Answer: Aha! Tricked you again! You can’t accurately compare the .577′s sectional density of .313 with infinity!

 

Question: Which requires more energy? Stopping a .35 Whelen 200 grain projectile once it has traveled 300 yards or prying Lindsey Lohan from a one of Hollywood’s Hookah Lounge bar stools?

Answer: Well, according to the Cartridge Comparison Guide, a .35 Whelen 200 grain projectile will be moving at about 1,916 feet per second at 300 yards, which translates to, let’s see, carry the one, 1,630 foot-pounds of energy. As of last reports, officials still have not managed to pry the wayward actress from her bar stool, so we’ll have to get back to you on this one.

 

Question: What exerts more force? Martha Stewart hot-glueing doilies onto a festive holiday wreath or the recoil of a .221 Remington Fireball?

Answer: The .221 Remington Fireball with a 40 grain Hornady projectile exerts about 1.62 foot-pounds of recoil, while sticking doilies only requires .731 foot-pounds using general purpose hot glue.

 

Question: OK, last chance to improve your score. Which of the following is more likely to create a tear-drop or bell-shaped wound channel? The .17 Remington Fireball 20 grain bullet or Louie Anderson hitting the water from the 5 meter board in ABC’s new celebrity diving show, Splash?

Answer: Due to its 4,000 feet per second velocity and light bullet construction, the .17 Fireball is likely to fragment, thereby creating a tear-drop shaped wound channel. Louie Anderson, currently weighing in at 400 pounds, is likely to empty the pool, rendering wound-channel measurements impossible.

 

Of course, if you want to do more mundane things like find the best hunting cartridge that will minimize felt-recoil, while delivering a certain amount of energy at 300 yards, the Cartridge Comparison Guide will help you do that too. It’s chock full of tables that rank and sort data like bullet weight, muzzle velocity, down range energy, bullet momentum, sectional density and recoil energy.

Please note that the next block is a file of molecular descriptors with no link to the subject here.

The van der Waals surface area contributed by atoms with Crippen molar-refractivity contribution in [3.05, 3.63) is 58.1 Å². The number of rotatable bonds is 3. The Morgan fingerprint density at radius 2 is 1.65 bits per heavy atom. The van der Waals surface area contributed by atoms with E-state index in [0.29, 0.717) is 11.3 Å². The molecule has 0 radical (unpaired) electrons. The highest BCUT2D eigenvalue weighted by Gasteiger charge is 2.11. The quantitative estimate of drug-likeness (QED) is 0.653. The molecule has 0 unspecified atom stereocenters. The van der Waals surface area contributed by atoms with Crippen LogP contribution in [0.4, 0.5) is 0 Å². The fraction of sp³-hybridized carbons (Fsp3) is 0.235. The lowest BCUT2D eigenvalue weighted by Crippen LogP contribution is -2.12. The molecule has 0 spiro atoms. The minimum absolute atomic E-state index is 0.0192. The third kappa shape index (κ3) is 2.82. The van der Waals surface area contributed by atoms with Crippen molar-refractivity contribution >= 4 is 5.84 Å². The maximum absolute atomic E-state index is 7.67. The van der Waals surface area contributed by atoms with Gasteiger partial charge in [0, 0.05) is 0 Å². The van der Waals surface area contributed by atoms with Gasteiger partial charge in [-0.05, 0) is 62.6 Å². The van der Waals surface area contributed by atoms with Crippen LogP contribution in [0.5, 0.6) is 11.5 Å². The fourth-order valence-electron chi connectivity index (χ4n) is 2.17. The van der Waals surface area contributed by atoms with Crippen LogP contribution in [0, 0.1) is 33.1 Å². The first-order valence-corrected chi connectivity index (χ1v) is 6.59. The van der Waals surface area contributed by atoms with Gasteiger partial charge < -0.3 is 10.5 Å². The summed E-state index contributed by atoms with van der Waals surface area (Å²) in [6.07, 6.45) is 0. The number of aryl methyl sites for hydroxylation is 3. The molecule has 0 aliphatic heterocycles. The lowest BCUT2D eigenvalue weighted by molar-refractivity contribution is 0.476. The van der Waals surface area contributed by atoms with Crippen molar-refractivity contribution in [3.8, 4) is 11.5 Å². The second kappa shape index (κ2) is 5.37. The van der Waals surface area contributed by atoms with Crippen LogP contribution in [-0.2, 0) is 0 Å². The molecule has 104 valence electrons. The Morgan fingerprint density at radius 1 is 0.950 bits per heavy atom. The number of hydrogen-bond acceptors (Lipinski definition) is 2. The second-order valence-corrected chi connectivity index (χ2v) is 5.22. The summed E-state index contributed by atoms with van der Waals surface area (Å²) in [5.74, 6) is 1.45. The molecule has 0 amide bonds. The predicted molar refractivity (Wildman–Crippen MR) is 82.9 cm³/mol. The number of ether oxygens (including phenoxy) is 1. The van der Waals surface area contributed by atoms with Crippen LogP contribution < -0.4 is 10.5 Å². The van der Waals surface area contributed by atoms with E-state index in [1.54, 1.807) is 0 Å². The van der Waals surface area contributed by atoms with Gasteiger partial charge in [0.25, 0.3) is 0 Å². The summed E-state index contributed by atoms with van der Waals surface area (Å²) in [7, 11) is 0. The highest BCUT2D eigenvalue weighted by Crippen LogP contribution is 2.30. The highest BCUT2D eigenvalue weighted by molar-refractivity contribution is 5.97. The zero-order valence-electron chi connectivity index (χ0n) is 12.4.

So if you wanted to know which has more recoil energy, the .270 Winchester with a 150 grain bullet traveling at 2,950 feet per second or a 7×57 Mauser with a 170 grain bullet traveling at  2,545 feet per second, you would just flip to pages 46 and 47. You’ll find that, with an 8 pound rifle, you’ll experience 17.82 foot-pounds of recoil with the .270 load and 15.07 foot-pounds of recoil energy with the 7×57 Mauser. Or perhaps you want to settle the argument of which has more down range energy, the standard AR-15 or AK-47 load. Just look it up!

What the Cartridge Comparison Guide 2 is, and is not.

It is a comprehensive tool that “will help you gain the maximum benefit from a personalized cartridge selection.”

It is not a reloading guide. You will not find powder measure charges in this book.

It is comprehensive, covering cartridges from the .17 caliber to the .577 Nitro Express and everything in between.

It is not intended to interest Mayor Michael Bloomberg.

It is a directory of performance characteristics of factory available cartridges – even really rare and obscure ones.

It is not a guide for wildcat and proprietary cartridge performance.

It is a means of sucking up hours of your time. Productively!

It is not appropriate to bring for dinner table reading on romantic dates.